Category Archives: Events

Science Fiction and Fantasy Writers of America Southeast Reading Series

Date: Friday, April 24, 2015
Time: 7:00pm
Location: Edge Workshop Room, Bostock Library
Contact: Sara Seten Berghausen, sara@duke.edu

Mur Lafferty's Ghost Train to New Orleans
Mur Lafferty’s Ghost Train to New Orleans

Please join us and the Science Fiction and Fantasy Writers of America (SFWA) for a new regional reading series, SFWA Southeast Reading Series on Friday, April 24. This event is free and open to the public.

The SFWA Southeast Reading Series will present a panel on science fiction and technology with authors Mark Van Name, Mur Lafferty, Richard Dansky, Jay Posey, Justin Achilli, and (via Skype) Tiffany Trent. The panel will be moderated by Hillsborough author and editor M. David Blake.

The panel will be followed by a question and answer session, and a chance to mingle with the authors.

More information on Facebook.

The Right to Remain Private: Challenges to Protecting Health Information in Historical Research

Join us for a round table discussion on how the federal Health Insurance Portability and Accountability Act (HIPAA) impacts research conducted in libraries and archives.

Thursday, April 16, 5:30 pm, Room 217 of Perkins Library

Panelists include:

  • Cynthia Greenlee, Post-Doctoral Fellow, Richards Civil War Era Center and the Africana Research Center, Penn State
  • Phoebe Evans Letocha, Collections Management Archivist of the Alan Mason Chesney Archives of the Johns Hopkins Medical Institutions
  • Laura Micham, Merle Hoffman Director of the Sallie Bingham Center for Women’s History and Culture, Rubenstein Rare Book & Manuscript Library, Duke University Libraries
  • Stephen Novak, Head of Archives & Special Collections at Columbia University’s Augustus C. Long Health Sciences Library
  • Kevin Smith, Director of Copyright and Scholarly Communication, Duke University Libraries

Scholars and researchers encounter issues with accessing information when researching 20th century materials containing sensitive health information. Archivists grapple with how to collect and describe sensitive health information. This roundtable discussion will discuss the legal and ethical implications of HIPAA and how to move forward in a scholarly community.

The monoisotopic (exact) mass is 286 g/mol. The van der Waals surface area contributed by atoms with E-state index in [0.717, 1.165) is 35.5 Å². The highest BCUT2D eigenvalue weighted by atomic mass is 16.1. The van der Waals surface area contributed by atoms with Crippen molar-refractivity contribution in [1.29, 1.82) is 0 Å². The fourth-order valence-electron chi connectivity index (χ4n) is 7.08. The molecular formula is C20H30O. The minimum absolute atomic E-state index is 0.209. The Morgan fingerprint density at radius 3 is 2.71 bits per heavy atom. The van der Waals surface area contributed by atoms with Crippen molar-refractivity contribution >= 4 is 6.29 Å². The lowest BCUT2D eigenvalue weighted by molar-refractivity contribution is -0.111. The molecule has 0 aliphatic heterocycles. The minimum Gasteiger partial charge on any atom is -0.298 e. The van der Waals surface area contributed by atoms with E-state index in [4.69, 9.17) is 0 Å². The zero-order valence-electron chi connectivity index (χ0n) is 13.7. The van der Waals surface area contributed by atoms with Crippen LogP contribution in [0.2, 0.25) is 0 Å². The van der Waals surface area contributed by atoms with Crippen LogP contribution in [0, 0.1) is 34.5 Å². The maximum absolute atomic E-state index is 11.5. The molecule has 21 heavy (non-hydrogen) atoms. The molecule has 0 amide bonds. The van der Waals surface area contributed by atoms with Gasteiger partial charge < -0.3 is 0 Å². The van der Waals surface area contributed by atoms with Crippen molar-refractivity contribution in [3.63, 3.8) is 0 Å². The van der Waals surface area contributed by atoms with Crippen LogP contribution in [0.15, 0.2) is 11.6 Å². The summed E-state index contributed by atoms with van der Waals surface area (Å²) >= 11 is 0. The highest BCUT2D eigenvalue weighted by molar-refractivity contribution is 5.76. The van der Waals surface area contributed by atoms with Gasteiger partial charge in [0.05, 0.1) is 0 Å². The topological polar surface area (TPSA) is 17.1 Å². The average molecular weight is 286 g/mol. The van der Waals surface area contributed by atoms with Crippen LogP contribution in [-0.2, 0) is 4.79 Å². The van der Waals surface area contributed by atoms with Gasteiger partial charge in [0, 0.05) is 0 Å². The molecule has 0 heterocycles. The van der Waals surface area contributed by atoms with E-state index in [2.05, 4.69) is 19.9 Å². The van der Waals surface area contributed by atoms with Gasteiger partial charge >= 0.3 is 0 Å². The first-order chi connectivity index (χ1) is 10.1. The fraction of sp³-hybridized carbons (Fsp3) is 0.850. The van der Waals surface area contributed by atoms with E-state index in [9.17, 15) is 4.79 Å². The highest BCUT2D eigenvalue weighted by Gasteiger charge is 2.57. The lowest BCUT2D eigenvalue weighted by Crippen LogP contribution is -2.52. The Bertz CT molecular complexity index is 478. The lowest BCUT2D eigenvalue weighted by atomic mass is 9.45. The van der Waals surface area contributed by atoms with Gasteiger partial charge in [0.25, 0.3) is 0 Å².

Sponsored by the Sallie Bingham Center for Women’s History and Culture and History of Medicine Collections.

This event is free and open to the public.

Archive of Documentary Arts Photobook Club Meeting

Archive of Documentary Arts Photobook Club Meeting

Date: Tuesday, May 5, 6:00-7:30 p.m.

ADA-Photobook-ClubLocation: Center for Documentary Studies Library, 1317 W Pettigrew Street, Durham, NC 27707

Join us for the third meeting of The Archive of Documentary Arts Photobook Club where we will be discussing Henri Cartier-Bresson’s, The Decisive Moment.

Book Discussion Group, Free and Open to the Public, byo beverage and/or snack

The book is on reserve for public use prior to the meeting in the David M. Rubenstein Rare Book & Manuscript Library.

Examine these editions for yourself in person, and/or read more about the book and Cartier-Bresson online at the links below:

Time    The Guardian   Magnum Photos

**Please note – Discussion will take place at the Center for Documentary Studies while the books themselves are held at The Rubenstein Library.**

Contact: Lisa McCarty, Curator of the Archive of Documentary Arts | lisa.mccarty@duke.edu

Women at Duke Wikipedia Edit-a-thon

Date: Wednesday, March 25, 2015
Time: 10:00 AM-2:00 PM
Location: Edge Workshop Room, Bostock Library
Contact: Kelly Wooten, kelly.wooten@duke.edu or 919-660-5967

Two Women in front of the Washington Duke statue, ca. 1900s. From the University Archives Photograph Collection.
Two Women in front of the Washington Duke statue, ca. 1900s. From the University Archives Photograph Collection.

Join the staff of the Sallie Bingham Center for Women’s History and Culture for an opportunity to learn how to edit Wikipedia articles, learn more about the rich history of women at Duke University, and then put that knowledge into action by creating and editing entries that document the lives and contributions of women alumnae, faculty, staff, and community members.

This edit-a-thon is part of a worldwide movement to increase the percentage of women editors and woman-focused articles within Wikipedia.

If you’re planning to attend, create a Wikipedia account in advance and sign up on the edit-a-thon’s meetup page (where you’ll also find a list of proposed Wikipedia articles that you can work on). Bring your laptop to the edit-a-thon if you can. You can also participate from anywhere in the world!

Looking for more information about the edit-a-thon? Read Duke Today’s article or listen to this “State of Things” discussion with local edit-a-thon organizers, including the Bingham Center’s Kelly Wooten!

The edit-a-thon is co-sponsored with the Duke University Archives and the Duke Women’s Center.

Author Scott Ellsworth on “The Secret Game”

Date: Tuesday, March 31, 2015
Time: 4:00 p.m.
Location: Edge Workshop Room, Bostock Library
Contact: Valerie Gillispie, valerie.gillispie@duke.edu or 919-684-8929